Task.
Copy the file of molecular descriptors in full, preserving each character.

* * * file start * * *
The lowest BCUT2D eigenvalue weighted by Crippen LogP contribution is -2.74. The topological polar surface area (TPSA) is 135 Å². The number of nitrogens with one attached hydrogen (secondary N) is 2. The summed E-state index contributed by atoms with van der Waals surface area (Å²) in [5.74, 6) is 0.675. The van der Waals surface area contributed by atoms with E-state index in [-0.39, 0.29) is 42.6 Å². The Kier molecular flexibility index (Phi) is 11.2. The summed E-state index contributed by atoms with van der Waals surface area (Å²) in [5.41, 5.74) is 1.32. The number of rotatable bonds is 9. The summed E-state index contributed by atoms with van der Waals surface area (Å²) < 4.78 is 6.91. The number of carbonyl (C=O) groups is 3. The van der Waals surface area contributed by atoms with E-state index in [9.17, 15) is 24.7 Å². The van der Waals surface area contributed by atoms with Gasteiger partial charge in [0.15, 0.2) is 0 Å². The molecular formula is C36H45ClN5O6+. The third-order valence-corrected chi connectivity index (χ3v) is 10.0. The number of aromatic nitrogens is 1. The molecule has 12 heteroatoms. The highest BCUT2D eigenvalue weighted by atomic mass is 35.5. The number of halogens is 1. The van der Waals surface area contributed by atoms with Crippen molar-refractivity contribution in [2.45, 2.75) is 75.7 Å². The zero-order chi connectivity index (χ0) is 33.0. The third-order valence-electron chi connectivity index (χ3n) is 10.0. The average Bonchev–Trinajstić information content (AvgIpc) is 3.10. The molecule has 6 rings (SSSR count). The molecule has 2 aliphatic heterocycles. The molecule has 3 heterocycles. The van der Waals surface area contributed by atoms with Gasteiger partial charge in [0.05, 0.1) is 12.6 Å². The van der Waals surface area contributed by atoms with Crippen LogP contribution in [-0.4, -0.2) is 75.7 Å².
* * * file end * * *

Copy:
The lowest BCUT2D eigenvalue weighted by Crippen LogP contribution is -2.74. The topological polar surface area (TPSA) is 135 Å². The number of nitrogens with one attached hydrogen (secondary N) is 2. The summed E-state index contributed by atoms with van der Waals surface area (Å²) in [5.74, 6) is 0.675. The van der Waals surface area contributed by atoms with E-state index in [-0.39, 0.29) is 42.6 Å². The Kier molecular flexibility index (Phi) is 11.2. The summed E-state index contributed by atoms with van der Waals surface area (Å²) in [5.41, 5.74) is 1.32. The number of rotatable bonds is 9. The summed E-state index contributed by atoms with van der Waals surface area (Å²) < 4.78 is 6.91. The number of carbonyl (C=O) groups is 3. The van der Waals surface area contributed by atoms with E-state index in [9.17, 15) is 24.7 Å². The van der Waals surface area contributed by atoms with Gasteiger partial charge in [0.15, 0.2) is 0 Å². The molecular formula is C36H45ClN5O6+. The third-order valence-corrected chi connectivity index (χ3v) is 10.0. The number of aromatic nitrogens is 1. The molecule has 12 heteroatoms. The highest BCUT2D eigenvalue weighted by atomic mass is 35.5. The number of halogens is 1. The van der Waals surface area contributed by atoms with Crippen molar-refractivity contribution in [2.45, 2.75) is 75.7 Å². The zero-order chi connectivity index (χ0) is 33.0. The third-order valence-electron chi connectivity index (χ3n) is 10.0. The average Bonchev–Trinajstić information content (AvgIpc) is 3.10. The molecule has 6 rings (SSSR count). The molecule has 2 aliphatic heterocycles. The molecule has 3 heterocycles. The van der Waals surface area contributed by atoms with Gasteiger partial charge in [0.05, 0.1) is 12.6 Å². The van der Waals surface area contributed by atoms with Crippen LogP contribution in [-0.4, -0.2) is 75.7 Å².